Security Insights and Takeways

While a good bit of time at HIMSS is spent connecting with current and potential clients, there are a plethora of topics and trends garnering buzz.

Here are some takeaways from HIMSS 2018.

Consumer Experience

As we heard at the CHIME (College of Healthcare Information Management Executives) CIO Forum, consumer experience took up a lot of the conversational real estate at HIMSS.

The advent of high deductible health plans may have started the drive to consumerism in healthcare, but now there are wearables, retail clinics, telemedicine and other innovations to add to the mix.

Consumers have more choice in how they access care, and expect the same level of engaged patient experience that they have become accustomed to in other areas of their life.

A top priority for healthcare organizations should be making sure their initiatives, technologies and resources are being directed at creating a more engaging and better experience for the patient-as-consumer.

Protecting IOT and Connected Medical Devices

Most of the walkup guests to our booth (thanks for visiting!) had very specific questions about how to adequately protect IoT and connected medical devices — especially with limited resources.

According to Gartner, these devices are expected to proliferate from 6.4 billion 2016 to an estimated 20.8 billion by 2020, and are revolutionizing the process and practice of patient care.

Medical devices have unique security challenges, such as the difficulty of identifying assets, lack of a sophisticated security posture from the device vendor, and the sheer volume of vulnerability management per device.

Before devices began their exponential growth, best practice was to have engineers segment networks to limit the surface area potentially exposed to an attack.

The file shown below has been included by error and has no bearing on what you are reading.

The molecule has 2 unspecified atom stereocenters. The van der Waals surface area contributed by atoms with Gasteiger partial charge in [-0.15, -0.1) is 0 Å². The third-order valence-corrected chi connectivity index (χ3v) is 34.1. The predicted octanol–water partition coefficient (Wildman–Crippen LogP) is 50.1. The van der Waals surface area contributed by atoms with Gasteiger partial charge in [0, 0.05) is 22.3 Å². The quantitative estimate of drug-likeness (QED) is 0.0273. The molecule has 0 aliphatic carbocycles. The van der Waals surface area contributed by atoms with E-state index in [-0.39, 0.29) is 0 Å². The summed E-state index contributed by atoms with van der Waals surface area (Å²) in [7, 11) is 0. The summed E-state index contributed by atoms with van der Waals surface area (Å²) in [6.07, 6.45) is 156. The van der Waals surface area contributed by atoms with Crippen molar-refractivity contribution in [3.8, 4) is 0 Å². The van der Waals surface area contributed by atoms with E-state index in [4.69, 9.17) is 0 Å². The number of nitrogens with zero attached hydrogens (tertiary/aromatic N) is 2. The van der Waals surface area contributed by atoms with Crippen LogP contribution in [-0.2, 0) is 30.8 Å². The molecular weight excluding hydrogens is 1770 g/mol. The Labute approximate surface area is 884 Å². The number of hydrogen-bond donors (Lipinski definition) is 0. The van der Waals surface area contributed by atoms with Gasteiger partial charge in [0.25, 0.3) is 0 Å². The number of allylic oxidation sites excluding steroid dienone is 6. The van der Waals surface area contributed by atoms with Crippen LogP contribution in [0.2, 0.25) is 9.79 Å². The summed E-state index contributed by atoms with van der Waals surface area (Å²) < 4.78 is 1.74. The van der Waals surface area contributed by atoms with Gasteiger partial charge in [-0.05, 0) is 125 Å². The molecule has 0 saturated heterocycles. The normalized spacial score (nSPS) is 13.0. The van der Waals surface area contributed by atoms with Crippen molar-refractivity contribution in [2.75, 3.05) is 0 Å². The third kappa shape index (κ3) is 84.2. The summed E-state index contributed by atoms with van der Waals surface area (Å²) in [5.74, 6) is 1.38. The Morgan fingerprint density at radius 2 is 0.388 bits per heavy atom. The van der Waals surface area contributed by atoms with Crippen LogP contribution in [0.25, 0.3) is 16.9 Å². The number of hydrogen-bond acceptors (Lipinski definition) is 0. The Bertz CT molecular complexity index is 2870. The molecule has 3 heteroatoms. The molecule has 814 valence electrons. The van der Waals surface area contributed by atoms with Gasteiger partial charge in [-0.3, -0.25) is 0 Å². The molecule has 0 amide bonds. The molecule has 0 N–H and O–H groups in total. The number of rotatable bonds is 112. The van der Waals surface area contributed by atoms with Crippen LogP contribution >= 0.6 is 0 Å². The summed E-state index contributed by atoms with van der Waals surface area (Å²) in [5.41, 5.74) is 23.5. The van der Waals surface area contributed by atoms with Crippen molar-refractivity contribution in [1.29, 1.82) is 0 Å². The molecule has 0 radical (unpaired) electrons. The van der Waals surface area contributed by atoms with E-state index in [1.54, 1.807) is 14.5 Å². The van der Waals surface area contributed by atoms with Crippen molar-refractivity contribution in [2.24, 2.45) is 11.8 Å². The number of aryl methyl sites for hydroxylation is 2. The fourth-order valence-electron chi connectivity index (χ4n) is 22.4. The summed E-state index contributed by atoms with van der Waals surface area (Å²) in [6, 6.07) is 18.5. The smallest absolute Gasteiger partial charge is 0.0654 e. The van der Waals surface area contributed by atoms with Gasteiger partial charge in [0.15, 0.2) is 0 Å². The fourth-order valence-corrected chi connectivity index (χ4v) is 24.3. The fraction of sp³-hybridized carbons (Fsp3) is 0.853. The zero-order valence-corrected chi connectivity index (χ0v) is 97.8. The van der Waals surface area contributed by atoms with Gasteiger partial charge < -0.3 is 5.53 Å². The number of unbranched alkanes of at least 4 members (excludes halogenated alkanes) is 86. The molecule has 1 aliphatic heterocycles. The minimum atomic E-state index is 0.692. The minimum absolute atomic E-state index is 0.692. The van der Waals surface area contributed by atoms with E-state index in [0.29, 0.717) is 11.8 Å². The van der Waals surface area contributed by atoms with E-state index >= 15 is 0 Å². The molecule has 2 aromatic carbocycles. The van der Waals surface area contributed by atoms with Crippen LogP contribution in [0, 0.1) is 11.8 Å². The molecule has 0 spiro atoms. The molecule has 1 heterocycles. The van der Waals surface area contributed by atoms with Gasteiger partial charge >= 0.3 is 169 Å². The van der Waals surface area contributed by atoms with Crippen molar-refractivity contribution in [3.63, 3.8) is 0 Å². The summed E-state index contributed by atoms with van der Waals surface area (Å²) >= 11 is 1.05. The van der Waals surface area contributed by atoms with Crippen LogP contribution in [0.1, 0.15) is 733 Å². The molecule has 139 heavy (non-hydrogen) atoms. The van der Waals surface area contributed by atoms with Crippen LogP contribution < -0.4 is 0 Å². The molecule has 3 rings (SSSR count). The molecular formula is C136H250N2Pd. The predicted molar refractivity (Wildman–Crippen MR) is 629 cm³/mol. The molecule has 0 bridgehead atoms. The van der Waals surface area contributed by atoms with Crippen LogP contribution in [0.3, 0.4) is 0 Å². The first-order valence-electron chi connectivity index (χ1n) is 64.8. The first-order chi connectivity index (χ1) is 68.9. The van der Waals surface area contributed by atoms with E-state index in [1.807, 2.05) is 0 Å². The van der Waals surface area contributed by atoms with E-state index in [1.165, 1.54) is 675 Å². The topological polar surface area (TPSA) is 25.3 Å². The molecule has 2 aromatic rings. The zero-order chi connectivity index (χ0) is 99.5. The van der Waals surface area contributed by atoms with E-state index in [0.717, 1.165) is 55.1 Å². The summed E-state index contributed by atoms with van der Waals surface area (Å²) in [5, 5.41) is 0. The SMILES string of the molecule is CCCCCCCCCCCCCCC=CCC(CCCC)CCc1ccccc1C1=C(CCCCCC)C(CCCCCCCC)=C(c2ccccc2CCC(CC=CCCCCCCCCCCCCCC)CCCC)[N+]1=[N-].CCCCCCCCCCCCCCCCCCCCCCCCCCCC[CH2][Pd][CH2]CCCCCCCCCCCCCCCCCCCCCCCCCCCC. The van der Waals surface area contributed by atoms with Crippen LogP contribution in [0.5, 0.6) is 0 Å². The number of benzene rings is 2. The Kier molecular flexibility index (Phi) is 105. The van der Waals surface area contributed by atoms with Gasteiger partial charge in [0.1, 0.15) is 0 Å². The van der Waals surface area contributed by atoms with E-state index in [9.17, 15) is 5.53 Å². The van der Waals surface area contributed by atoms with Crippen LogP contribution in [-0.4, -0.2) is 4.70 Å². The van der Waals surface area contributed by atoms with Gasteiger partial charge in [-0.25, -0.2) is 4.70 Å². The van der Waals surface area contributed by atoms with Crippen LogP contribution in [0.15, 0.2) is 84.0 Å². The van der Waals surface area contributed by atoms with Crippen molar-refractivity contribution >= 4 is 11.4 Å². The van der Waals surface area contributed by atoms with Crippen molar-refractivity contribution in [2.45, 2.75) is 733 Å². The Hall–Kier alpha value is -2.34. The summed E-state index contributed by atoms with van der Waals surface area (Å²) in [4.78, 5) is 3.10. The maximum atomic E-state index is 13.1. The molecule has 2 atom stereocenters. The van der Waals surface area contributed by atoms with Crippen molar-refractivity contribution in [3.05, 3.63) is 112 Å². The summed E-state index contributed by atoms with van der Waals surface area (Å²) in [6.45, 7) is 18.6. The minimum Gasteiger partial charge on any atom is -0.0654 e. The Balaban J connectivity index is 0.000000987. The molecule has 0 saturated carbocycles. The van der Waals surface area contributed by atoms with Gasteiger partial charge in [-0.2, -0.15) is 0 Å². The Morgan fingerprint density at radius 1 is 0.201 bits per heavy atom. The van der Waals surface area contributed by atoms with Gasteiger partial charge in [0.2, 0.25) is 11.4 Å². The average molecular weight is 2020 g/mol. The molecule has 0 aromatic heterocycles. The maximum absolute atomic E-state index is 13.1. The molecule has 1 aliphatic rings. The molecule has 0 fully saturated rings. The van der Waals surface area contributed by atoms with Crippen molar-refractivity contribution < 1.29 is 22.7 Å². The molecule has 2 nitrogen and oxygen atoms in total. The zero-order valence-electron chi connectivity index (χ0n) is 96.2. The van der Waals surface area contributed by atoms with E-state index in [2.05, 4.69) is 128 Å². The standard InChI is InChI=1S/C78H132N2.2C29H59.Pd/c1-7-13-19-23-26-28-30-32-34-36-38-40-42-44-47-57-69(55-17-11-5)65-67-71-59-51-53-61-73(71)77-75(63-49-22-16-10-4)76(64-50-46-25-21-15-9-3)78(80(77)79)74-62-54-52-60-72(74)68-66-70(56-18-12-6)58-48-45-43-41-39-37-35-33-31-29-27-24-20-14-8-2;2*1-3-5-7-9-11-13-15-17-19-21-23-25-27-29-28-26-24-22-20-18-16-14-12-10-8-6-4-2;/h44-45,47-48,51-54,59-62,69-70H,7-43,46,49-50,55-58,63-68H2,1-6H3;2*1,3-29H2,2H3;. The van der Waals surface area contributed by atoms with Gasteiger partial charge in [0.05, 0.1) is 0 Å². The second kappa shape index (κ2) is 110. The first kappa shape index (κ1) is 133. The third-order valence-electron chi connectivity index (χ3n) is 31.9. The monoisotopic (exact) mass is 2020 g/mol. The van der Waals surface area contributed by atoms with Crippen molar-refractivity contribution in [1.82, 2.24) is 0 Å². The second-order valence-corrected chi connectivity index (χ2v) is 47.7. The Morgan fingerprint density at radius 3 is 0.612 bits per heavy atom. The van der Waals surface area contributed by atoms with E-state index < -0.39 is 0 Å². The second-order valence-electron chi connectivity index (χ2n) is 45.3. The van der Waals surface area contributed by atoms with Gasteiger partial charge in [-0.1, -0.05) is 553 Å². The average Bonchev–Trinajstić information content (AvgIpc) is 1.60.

Network segmentation is still best practice but, given the rapid proliferation of devices, it is becoming difficult to keep up with this rapid change.

The promising news is that machine learning technology is now available to build device profiles in real time, without human intervention.

These solutions go on to monitor the behavior of the devices and trigger alerts based on abnormalities. When combined with the right process and supported by the right resources, this approach provides increased visibility and protection for connected medical devices and IoT.

The security governance and accountability for these devices is equally important. Manufacturers can provide support, regulatory requirements can propel a healthcare organization to have some security measures in place, but organizations must develop clarity around who is ultimately responsible for device security.

Clinical Engineering and HIT Come Together

Another medical device takeaway is the increasing collaboration between clinical engineering and HIT departments.

Historically, these teams operated independently, which left the responsibility for security largely lost somewhere between these two teams.

We are beginning to see the silos break down and these teams are coming together. Some health systems are changing organizational charts to drive collaboration, and some are simply putting a process in place for better communication. Regardless of the approach, communication, responsibility, and accountability must be clear to drive results.

Data Storage Moves to the Cloud

More organizations are moving to the cloud.

According to HISTalk in their HIMSS re-cap, “Microsoft, Amazon, and Google have their eyes on earning a chunk of our massive healthcare spending by replacing local data centers with cloud hosting and back-end services.”

While that might seem disruptive to many, the cloud seems a better route for mitigating security risk.

According to Becker’s Healthcare, “cloud service providers have many more highly trained resources at their disposal.”